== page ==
Starbase website (http://starbase.sysu.edu.cn/index.php) was used to identify the potential binding sites of miR-15a on PD-L1 and KCNQ1OT1. The wild type (WT) or mutated (MUT) binding sequences of human PD-L1 and KCNQ1OT1 gene were cloned into pRL-CMV luciferase reporter plasmid and co-transfected into DU145 or PC-3 cells with miR-15a mimics, miR-15a inhibitor, or the corresponding controls using Lipofectamine 2000 (Invitrogen). After 48 h, the luciferase activity was detected using the Dual Luciferase Reporter Assay System (Promega, Madison, WI, USA) following the manufacturer’s instructions.
Isolation of human CD8+ effector T cells
CD8+ T cells were isolated from whole blood of healthy individuals using EasySep™ Direct Human CD8+ T cell Isolation Kit (STEMCELL, Cambridge, MA, USA) according to the manufacturer’s instructions. Isolated CD8+ T cells were cultured with RPMI-1640 medium (Gibco, Gaithersburg, MD, USA) containing 10% FBS before used for further experiments.
Lactate dehydrogenase (LDH) cytotoxicity assay
The cytotoxicity of CD8+ T cells was examined using CyQUANT™ LDH Cytotoxicity Assay Kit (Thermo Fisher Scientific) according to the manufacturer’s protocol. Briefly, isolated effector CD8+ T cells were co-cultured with target PC cells at different ratios at 37 °C for 24 h. The conditioned medium from each experimental condition was transferred into a 96-well plate in triplicate and incubated with the reaction mixture at room temperature for 30 min. Upon adding the stop solution, OD490 and OD680 values were measured, and the difference (OD490–OD680) represented the LDH activity. The cytotoxicity of CD8+ T cells was calculated as: % Cytotoxicity = [(Compound-treated LDH activity-Spontaneous LDH activity)/(Maximum LDH activity-Spontaneous LDH activity)] × 100%.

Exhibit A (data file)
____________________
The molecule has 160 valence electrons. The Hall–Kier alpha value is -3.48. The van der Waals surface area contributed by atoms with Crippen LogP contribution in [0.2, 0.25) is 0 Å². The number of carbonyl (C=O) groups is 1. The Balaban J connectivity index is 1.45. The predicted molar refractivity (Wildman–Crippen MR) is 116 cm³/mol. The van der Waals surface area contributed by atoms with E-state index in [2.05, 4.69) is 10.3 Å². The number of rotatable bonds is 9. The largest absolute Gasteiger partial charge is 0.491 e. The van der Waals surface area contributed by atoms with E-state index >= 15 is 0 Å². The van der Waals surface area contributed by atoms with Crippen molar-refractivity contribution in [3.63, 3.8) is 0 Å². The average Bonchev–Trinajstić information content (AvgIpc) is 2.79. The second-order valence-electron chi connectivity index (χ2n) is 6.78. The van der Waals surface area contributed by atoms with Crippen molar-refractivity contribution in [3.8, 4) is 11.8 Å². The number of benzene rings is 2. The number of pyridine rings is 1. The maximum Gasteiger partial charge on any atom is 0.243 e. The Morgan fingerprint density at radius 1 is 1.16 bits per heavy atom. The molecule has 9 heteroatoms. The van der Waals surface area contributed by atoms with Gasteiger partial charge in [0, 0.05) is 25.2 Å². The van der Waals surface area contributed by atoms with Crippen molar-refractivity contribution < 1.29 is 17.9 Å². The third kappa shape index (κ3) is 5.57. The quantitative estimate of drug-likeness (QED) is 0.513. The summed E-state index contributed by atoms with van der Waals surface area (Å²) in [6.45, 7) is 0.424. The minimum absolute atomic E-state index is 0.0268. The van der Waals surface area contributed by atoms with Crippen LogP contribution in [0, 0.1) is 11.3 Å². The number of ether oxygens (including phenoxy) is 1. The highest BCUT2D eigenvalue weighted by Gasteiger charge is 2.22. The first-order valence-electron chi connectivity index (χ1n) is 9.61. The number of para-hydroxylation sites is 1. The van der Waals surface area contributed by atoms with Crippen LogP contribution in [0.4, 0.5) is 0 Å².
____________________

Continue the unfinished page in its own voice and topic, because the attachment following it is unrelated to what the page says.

Proliferation of CD8+ T cells labeled with carboxyfluorescein succinimidyl ester (CFSE)
The proliferation of CD8+ T cells upon co-culture with PC cells was detected using CFSE labelling as described previously . Briefly, effector CD8+ T cells were stimulated with anti-CD3 and anti-CD28 monoclonal antibodies (BD Biosciences, San Jose, CA, USA). Then cells were labeled with CFSE (Invitrogen), and co-cultured with target PC cells at 37 ºC for 24 h. Cells after indicated treatment were harvested and the proliferation of CD8+ T cells was examined by flow cytometry on FACSCalibur (BD Biosciences, San Jose, CA, USA).
Apoptosis analysis with Annexin V/PI staining
Apoptotic cells were detected using Annexin V-FITC Apoptosis Detection Kit (Thermo Fisher Scientific) as instructed by the manufacturer. Briefly, cells were seeded in 24-well plates and cultured for approximately 24 h to reach a confluence of nearly 80%. Cells were then stained with the Annexin V-FITC and PI solution for 15 min, and analyzed using the FACSCalibur to determine the percentage of apoptotic cells, which were represented as the percentage sum of early apoptotic (Annexin V+PI−) and late apoptotic (Annexin V+PI+) cells.
3-(4, 5-dimethylthiazolyl-2)-2, 5-diphenyltetrazolium bromide (MTT) assay
The cell viability was determined using MTT assay. Briefly, target cells (2 × 104 cells/mL) were seeded in 96-well plates and cultured for 24, 48, or 72 h, respectively. Then 20 µL of MTT solution (5 mg/mL in PBS; Sigma) was added to each well for a further 4 h at 37 ºC. Upon removing the medium, DMSO (100 µL/well) was added to dissolve formazan crystals formed in live cells and the optical density was assessed with a Bio-Rad 550 microplate reader (Bio-Rad, Hercules, CA, USA) at 490 nm.
Wound healing migration assay